The candidates are as follows:

Ibrahim Mneimneh: president, architect and urban planner (Mazraa).

Tarek Ammar: vice president; He’s the CEO of a researching company with over 16 years of experience in the field. (Achrafieh).

Iman Ghandour: Private sector worker, former deputy head of the “IC alumni association,” member of the board of many festivals around Beirut and Lebanon (Bashoura).

Mona Hallak: Architect, Executive committee member of the Association for the Protection of Sites and Old Buildings in Lebanon. Was an activist in the protection of Rawcheh movement and the reason behind “Maison Barakat” being saved. (Mazraa).

Rana Khoury: Advertising creative director and a board member of the Samir Kassir Foundation (Bashoura).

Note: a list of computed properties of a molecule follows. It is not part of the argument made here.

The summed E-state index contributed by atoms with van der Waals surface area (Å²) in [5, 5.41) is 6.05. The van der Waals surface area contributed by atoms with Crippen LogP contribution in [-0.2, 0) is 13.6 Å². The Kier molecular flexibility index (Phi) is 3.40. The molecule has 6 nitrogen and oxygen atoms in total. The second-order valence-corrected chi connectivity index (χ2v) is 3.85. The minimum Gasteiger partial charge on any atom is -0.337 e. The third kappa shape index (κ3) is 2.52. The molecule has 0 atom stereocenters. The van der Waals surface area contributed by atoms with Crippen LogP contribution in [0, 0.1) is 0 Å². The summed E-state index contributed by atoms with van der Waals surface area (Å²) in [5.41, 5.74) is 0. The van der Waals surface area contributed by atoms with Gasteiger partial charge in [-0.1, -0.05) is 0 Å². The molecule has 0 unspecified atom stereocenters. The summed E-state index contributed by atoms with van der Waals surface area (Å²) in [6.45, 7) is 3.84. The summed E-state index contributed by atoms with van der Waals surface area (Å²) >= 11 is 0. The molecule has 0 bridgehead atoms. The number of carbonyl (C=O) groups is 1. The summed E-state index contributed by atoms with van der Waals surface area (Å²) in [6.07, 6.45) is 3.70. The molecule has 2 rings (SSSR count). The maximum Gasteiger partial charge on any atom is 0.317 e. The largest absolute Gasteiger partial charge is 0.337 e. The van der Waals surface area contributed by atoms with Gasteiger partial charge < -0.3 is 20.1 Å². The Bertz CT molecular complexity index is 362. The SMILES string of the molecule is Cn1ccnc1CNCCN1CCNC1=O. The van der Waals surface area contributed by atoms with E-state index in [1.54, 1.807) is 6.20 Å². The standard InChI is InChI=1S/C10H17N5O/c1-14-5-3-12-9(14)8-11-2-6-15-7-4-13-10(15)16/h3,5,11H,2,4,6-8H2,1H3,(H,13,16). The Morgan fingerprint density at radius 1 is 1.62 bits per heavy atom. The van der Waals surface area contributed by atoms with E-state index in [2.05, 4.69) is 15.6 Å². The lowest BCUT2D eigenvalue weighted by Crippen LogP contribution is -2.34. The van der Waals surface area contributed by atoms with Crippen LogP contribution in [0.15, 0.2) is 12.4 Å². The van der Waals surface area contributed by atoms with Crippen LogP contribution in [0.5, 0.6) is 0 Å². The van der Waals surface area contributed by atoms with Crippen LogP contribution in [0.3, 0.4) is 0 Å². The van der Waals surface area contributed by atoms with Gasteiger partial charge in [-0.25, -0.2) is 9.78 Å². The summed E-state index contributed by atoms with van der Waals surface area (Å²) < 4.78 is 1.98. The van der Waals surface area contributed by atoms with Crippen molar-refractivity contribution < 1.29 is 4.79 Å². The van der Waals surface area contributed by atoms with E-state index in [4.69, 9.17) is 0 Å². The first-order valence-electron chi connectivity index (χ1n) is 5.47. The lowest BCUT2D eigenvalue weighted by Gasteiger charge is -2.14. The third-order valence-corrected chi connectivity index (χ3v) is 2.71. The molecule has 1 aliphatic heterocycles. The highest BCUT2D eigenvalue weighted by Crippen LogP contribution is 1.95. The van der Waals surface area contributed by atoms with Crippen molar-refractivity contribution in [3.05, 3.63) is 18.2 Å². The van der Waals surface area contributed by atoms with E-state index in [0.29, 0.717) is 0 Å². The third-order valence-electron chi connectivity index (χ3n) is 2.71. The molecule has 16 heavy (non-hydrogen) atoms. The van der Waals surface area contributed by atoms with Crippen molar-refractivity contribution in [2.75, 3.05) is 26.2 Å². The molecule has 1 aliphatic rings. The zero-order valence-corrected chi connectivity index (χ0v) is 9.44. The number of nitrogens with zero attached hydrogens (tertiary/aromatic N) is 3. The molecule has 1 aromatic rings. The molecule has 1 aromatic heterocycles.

Nada Doghan: Historian and member of the Civil Society. CEO of the Arab project “Kitab fi Jarida” in cooperation with UNESCO. (Msaytbeh).

May Daouk: Interior architect, supporter of Skoon and the Samir Kassir foundation, as well as activist for women rights in Lebanon. (Msaytbeh).

Najib el Dik: Head of the Beirut fishers associations in Ain el Mreisseh and former head of Beirut’s fisherman syndicate, (Minet el Hosn).

Marwan Al Taibi: Journalist, head of the “Al Yawm” newspaper and consultant (Bashoura).

Walid El Alami: Cardiologist who graduated from AUB, the University of Oklahoma and Baylor. He returned to Lebanon in 2012 and is part of the “IC alumni association.” (Ras Beirut).

Levon Telvizian: Architect, professor at the Lebanese University, was head of the urban planning program there. He’s currently an advisor for multiple development NGOs and works with UNESCO for housing in Lebanon. (Rmeil).

Yorgui Teyrouz: Phamacist and founder of Donner Sang Compter (Rmeil).